Historically the actions of central banks are probably the single most important influence on capital markets, and three of the biggest, the Federal Reserve, the BOJ and the ECB met this week. Of the three one was expected to do nothing, one was expected to tighten, and the jury was out on what the third might announce. The first one, the US, raised interest rates as expected, and the Fed dot plot chart suggests they may now go for two further this year. This “dot plot” is the method by which the Federal Reserve try and prepare the market for the path of interest rates, as it graphically illustrates the member's expectations. Jerome Powell was also at pains to reassure that the Federal Reserve is keen not to choke economic growth through monetary policy. The Second, the Bank of Japan meets on Friday, however, there is no expectation they will change monetary policy. The question was what the ECB would announce and if they will signal the withdrawal of their bond purchase program?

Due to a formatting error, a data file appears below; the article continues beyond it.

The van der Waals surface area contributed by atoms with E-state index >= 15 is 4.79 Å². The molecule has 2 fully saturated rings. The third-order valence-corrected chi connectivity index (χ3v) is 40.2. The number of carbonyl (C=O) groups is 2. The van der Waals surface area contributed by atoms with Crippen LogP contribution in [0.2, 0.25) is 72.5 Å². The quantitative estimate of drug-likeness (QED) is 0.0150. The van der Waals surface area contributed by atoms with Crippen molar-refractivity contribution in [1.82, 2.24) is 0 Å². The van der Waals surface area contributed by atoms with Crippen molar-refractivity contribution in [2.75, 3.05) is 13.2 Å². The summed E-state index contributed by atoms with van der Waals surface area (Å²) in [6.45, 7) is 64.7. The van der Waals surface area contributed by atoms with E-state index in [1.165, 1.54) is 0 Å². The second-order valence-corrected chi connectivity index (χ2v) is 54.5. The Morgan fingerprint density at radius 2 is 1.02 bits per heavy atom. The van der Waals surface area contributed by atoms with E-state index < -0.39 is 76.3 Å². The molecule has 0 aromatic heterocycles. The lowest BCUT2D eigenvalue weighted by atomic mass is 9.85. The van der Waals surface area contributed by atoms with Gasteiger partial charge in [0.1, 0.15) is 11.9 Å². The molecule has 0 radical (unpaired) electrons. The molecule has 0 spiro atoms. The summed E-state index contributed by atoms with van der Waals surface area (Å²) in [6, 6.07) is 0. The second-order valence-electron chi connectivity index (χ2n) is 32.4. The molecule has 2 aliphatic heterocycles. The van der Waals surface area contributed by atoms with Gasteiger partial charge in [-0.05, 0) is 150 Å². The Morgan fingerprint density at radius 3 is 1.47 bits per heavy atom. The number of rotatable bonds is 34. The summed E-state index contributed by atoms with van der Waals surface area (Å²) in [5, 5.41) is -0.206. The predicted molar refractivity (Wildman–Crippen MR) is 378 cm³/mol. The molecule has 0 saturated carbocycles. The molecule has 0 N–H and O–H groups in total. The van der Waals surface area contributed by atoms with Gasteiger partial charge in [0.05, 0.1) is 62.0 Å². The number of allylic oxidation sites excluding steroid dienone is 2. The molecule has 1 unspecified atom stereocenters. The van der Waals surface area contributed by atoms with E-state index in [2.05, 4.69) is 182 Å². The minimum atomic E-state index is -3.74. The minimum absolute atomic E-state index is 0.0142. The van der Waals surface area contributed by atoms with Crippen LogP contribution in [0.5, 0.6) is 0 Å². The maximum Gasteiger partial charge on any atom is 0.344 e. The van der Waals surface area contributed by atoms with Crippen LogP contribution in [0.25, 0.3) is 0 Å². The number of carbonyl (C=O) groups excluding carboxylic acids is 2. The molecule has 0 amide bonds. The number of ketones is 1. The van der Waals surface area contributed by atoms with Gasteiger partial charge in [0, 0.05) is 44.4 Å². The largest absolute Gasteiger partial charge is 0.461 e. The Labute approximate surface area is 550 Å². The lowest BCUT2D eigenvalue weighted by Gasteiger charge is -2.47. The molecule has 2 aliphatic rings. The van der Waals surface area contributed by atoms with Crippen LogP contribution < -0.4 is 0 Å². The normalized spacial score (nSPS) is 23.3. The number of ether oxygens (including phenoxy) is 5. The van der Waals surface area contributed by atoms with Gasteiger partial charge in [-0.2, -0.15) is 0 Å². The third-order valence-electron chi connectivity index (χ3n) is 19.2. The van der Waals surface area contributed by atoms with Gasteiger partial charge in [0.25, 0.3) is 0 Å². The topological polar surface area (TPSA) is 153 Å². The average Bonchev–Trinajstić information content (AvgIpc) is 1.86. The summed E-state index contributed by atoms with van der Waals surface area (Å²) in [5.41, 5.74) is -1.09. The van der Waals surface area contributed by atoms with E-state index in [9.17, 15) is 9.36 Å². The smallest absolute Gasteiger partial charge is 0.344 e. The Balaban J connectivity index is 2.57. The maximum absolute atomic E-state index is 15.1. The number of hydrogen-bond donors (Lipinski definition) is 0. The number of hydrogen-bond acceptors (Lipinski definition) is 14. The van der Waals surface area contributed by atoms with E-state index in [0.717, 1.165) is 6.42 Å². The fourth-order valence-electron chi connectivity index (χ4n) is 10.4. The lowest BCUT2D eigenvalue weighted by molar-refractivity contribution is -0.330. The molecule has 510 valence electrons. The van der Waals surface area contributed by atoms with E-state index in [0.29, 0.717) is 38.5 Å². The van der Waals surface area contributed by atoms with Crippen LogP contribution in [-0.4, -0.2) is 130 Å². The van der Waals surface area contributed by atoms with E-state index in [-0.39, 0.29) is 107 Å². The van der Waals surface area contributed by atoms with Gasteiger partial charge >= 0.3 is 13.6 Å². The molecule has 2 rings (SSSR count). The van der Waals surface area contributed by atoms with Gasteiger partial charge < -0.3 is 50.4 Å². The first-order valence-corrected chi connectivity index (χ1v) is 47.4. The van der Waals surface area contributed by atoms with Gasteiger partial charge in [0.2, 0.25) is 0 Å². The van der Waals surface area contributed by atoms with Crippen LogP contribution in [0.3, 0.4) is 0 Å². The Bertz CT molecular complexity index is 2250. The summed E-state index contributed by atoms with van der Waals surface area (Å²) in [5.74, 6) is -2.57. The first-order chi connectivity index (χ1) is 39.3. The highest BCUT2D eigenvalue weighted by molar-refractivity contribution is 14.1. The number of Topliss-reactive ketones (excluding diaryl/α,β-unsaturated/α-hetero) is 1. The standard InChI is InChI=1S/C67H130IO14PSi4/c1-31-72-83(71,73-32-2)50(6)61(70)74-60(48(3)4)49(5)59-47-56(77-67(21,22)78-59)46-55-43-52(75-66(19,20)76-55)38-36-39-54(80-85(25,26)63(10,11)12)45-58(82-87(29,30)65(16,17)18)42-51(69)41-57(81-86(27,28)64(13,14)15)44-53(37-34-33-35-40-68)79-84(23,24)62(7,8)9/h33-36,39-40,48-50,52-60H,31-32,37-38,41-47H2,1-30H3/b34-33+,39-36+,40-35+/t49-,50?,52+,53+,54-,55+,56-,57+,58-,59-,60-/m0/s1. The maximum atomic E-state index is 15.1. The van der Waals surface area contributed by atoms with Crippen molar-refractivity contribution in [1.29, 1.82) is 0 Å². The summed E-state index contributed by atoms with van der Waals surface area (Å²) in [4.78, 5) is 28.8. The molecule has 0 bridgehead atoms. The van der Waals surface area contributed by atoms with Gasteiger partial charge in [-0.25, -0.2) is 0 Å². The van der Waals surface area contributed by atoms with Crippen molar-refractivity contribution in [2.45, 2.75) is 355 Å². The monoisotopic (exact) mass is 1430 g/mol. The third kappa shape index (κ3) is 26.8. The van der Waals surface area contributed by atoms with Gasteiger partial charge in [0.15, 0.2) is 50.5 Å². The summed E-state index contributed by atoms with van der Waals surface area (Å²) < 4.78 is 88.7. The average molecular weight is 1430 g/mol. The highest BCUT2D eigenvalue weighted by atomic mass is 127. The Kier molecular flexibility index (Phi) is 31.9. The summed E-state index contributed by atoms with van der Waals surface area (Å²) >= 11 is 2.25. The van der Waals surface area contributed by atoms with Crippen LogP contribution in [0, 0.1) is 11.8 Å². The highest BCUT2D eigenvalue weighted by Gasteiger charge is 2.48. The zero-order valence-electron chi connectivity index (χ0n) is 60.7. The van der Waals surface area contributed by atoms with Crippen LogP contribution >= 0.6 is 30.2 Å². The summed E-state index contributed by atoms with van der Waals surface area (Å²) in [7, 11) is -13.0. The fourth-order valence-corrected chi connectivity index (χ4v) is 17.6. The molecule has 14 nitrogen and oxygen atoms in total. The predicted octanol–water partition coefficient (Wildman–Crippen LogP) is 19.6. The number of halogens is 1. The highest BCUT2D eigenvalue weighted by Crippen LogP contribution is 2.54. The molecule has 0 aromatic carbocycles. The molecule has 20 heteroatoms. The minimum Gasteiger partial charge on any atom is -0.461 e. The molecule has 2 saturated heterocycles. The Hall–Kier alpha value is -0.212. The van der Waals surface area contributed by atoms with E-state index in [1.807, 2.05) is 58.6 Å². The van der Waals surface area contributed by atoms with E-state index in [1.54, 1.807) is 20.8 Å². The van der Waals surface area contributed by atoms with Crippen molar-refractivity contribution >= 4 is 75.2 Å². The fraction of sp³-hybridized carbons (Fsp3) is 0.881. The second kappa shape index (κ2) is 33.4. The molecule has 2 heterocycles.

In the end, they did announce that the monetary stimulus will continue to be wound down, however, will remain in place till December. Interest rates will not change before this time next year. The equity markets dipped initially last night as the Fed statement was considered slightly more hawkish than expected. The euro dipped as the ECB statement was considered more dovish than the market expected.
It remains clear that central bankers continue to try and maintain a fine balance between being too hawkish and sending a signal that interest rates are likely to rise much faster than the markets expect. On the other hand, they don’t want too dovish and give the market the impression that they want to encourage over-leverage.
They do seem to do rather well at present at maintaining this balance as equity markets digested the news and rallied sharply in Europe on Thursday and held their ground well in America. The NASDAQ technology index continues to make new highs. The bond market also reacts in a calm manner to the actions of the central bank. US ten-year bonds remain close to 3%. Ten-year German bund yields fell on Thursday and at 43 basis points remains hard to explain.